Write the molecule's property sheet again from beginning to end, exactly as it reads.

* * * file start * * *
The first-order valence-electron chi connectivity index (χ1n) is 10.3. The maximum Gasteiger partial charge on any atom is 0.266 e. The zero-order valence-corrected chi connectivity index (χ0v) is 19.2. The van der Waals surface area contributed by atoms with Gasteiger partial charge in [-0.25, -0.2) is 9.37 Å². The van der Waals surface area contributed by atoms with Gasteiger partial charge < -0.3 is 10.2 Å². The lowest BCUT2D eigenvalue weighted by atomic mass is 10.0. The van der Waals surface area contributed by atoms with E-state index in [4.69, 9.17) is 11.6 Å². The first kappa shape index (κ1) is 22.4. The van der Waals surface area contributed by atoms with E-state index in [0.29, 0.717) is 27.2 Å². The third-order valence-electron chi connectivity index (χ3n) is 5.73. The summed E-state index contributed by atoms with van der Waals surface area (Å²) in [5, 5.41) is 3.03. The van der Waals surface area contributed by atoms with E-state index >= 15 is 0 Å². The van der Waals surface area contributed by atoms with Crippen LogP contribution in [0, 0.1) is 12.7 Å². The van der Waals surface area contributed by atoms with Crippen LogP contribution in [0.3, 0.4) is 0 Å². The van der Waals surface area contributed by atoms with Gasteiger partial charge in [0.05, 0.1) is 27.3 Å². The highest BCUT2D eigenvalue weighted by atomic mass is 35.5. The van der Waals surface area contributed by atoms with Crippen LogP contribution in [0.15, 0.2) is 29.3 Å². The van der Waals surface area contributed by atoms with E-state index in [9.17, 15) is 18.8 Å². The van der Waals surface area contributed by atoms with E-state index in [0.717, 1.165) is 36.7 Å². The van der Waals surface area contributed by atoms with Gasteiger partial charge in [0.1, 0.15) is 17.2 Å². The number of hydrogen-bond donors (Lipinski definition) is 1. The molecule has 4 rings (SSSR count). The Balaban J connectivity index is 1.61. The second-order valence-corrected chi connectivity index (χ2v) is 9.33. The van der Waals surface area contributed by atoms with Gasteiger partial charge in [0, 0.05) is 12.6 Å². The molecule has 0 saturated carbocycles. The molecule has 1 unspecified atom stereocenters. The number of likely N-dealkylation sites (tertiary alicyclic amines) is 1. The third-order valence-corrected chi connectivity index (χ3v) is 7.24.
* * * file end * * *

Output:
The first-order valence-electron chi connectivity index (χ1n) is 10.3. The maximum Gasteiger partial charge on any atom is 0.266 e. The zero-order valence-corrected chi connectivity index (χ0v) is 19.2. The van der Waals surface area contributed by atoms with Gasteiger partial charge in [-0.25, -0.2) is 9.37 Å². The van der Waals surface area contributed by atoms with Gasteiger partial charge < -0.3 is 10.2 Å². The lowest BCUT2D eigenvalue weighted by atomic mass is 10.0. The van der Waals surface area contributed by atoms with E-state index in [4.69, 9.17) is 11.6 Å². The first kappa shape index (κ1) is 22.4. The van der Waals surface area contributed by atoms with E-state index in [0.29, 0.717) is 27.2 Å². The third-order valence-electron chi connectivity index (χ3n) is 5.73. The summed E-state index contributed by atoms with van der Waals surface area (Å²) in [5, 5.41) is 3.03. The van der Waals surface area contributed by atoms with E-state index >= 15 is 0 Å². The van der Waals surface area contributed by atoms with Crippen LogP contribution in [0, 0.1) is 12.7 Å². The van der Waals surface area contributed by atoms with Crippen LogP contribution in [0.3, 0.4) is 0 Å². The van der Waals surface area contributed by atoms with Gasteiger partial charge in [0.05, 0.1) is 27.3 Å². The highest BCUT2D eigenvalue weighted by atomic mass is 35.5. The van der Waals surface area contributed by atoms with Crippen LogP contribution in [0.15, 0.2) is 29.3 Å². The van der Waals surface area contributed by atoms with E-state index in [9.17, 15) is 18.8 Å². The van der Waals surface area contributed by atoms with E-state index in [0.717, 1.165) is 36.7 Å². The van der Waals surface area contributed by atoms with Gasteiger partial charge in [0.1, 0.15) is 17.2 Å². The number of hydrogen-bond donors (Lipinski definition) is 1. The molecule has 4 rings (SSSR count). The Balaban J connectivity index is 1.61. The second-order valence-corrected chi connectivity index (χ2v) is 9.33. The van der Waals surface area contributed by atoms with Gasteiger partial charge in [0, 0.05) is 12.6 Å². The molecule has 0 saturated carbocycles. The molecule has 1 unspecified atom stereocenters. The number of likely N-dealkylation sites (tertiary alicyclic amines) is 1. The third-order valence-corrected chi connectivity index (χ3v) is 7.24.